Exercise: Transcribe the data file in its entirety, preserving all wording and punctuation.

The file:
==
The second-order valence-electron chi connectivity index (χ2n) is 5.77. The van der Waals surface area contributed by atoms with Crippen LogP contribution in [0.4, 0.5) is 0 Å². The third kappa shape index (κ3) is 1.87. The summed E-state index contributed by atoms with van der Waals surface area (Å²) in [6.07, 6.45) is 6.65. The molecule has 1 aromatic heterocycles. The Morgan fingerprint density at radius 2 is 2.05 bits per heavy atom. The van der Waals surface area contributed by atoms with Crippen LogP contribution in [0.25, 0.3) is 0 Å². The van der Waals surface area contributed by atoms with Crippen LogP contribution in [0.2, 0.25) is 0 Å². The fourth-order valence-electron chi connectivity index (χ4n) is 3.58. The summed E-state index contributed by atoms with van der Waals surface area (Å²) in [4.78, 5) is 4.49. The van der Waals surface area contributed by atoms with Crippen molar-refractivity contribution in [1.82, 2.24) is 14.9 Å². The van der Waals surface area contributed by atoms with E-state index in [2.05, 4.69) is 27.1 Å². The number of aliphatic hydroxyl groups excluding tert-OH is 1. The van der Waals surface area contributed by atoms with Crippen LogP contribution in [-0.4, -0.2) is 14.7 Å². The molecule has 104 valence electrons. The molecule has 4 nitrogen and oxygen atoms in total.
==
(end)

The second-order valence-electron chi connectivity index (χ2n) is 5.77. The van der Waals surface area contributed by atoms with Crippen LogP contribution in [0.4, 0.5) is 0 Å². The third kappa shape index (κ3) is 1.87. The summed E-state index contributed by atoms with van der Waals surface area (Å²) in [6.07, 6.45) is 6.65. The molecule has 1 aromatic heterocycles. The Morgan fingerprint density at radius 2 is 2.05 bits per heavy atom. The van der Waals surface area contributed by atoms with Crippen LogP contribution in [0.25, 0.3) is 0 Å². The van der Waals surface area contributed by atoms with Crippen LogP contribution in [0.2, 0.25) is 0 Å². The fourth-order valence-electron chi connectivity index (χ4n) is 3.58. The summed E-state index contributed by atoms with van der Waals surface area (Å²) in [4.78, 5) is 4.49. The van der Waals surface area contributed by atoms with Crippen molar-refractivity contribution in [1.82, 2.24) is 14.9 Å². The van der Waals surface area contributed by atoms with E-state index in [2.05, 4.69) is 27.1 Å². The number of aliphatic hydroxyl groups excluding tert-OH is 1. The van der Waals surface area contributed by atoms with Crippen LogP contribution in [-0.4, -0.2) is 14.7 Å². The molecule has 104 valence electrons. The molecule has 4 nitrogen and oxygen atoms in total.